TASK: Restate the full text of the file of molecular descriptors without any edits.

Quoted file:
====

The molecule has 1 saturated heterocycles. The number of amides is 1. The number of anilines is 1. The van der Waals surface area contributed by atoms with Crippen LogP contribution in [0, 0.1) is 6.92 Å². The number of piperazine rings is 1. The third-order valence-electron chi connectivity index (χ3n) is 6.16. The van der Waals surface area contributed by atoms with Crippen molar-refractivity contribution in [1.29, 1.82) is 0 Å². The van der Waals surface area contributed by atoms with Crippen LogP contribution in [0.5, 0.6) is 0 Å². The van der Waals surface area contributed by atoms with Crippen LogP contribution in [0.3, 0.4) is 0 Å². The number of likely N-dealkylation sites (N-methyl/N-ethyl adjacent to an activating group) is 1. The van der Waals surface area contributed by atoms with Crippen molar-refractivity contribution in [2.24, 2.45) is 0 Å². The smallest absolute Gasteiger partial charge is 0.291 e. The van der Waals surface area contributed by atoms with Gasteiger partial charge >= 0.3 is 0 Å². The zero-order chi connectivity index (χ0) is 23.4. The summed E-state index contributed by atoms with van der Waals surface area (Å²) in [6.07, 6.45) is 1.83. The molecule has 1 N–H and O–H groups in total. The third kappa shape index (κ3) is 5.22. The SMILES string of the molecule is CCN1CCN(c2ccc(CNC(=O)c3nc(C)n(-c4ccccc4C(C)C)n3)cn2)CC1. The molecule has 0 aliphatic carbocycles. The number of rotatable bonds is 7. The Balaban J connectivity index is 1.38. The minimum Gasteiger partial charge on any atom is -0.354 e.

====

The molecule has 1 saturated heterocycles. The number of amides is 1. The number of anilines is 1. The van der Waals surface area contributed by atoms with Crippen LogP contribution in [0, 0.1) is 6.92 Å². The number of piperazine rings is 1. The third-order valence-electron chi connectivity index (χ3n) is 6.16. The van der Waals surface area contributed by atoms with Crippen molar-refractivity contribution in [1.29, 1.82) is 0 Å². The van der Waals surface area contributed by atoms with Crippen LogP contribution in [0.5, 0.6) is 0 Å². The van der Waals surface area contributed by atoms with Crippen LogP contribution in [0.3, 0.4) is 0 Å². The number of likely N-dealkylation sites (N-methyl/N-ethyl adjacent to an activating group) is 1. The van der Waals surface area contributed by atoms with Crippen molar-refractivity contribution in [2.24, 2.45) is 0 Å². The smallest absolute Gasteiger partial charge is 0.291 e. The van der Waals surface area contributed by atoms with Gasteiger partial charge >= 0.3 is 0 Å². The zero-order chi connectivity index (χ0) is 23.4. The summed E-state index contributed by atoms with van der Waals surface area (Å²) in [6.07, 6.45) is 1.83. The molecule has 1 N–H and O–H groups in total. The third kappa shape index (κ3) is 5.22. The SMILES string of the molecule is CCN1CCN(c2ccc(CNC(=O)c3nc(C)n(-c4ccccc4C(C)C)n3)cn2)CC1. The molecule has 0 aliphatic carbocycles. The number of rotatable bonds is 7. The Balaban J connectivity index is 1.38. The minimum Gasteiger partial charge on any atom is -0.354 e.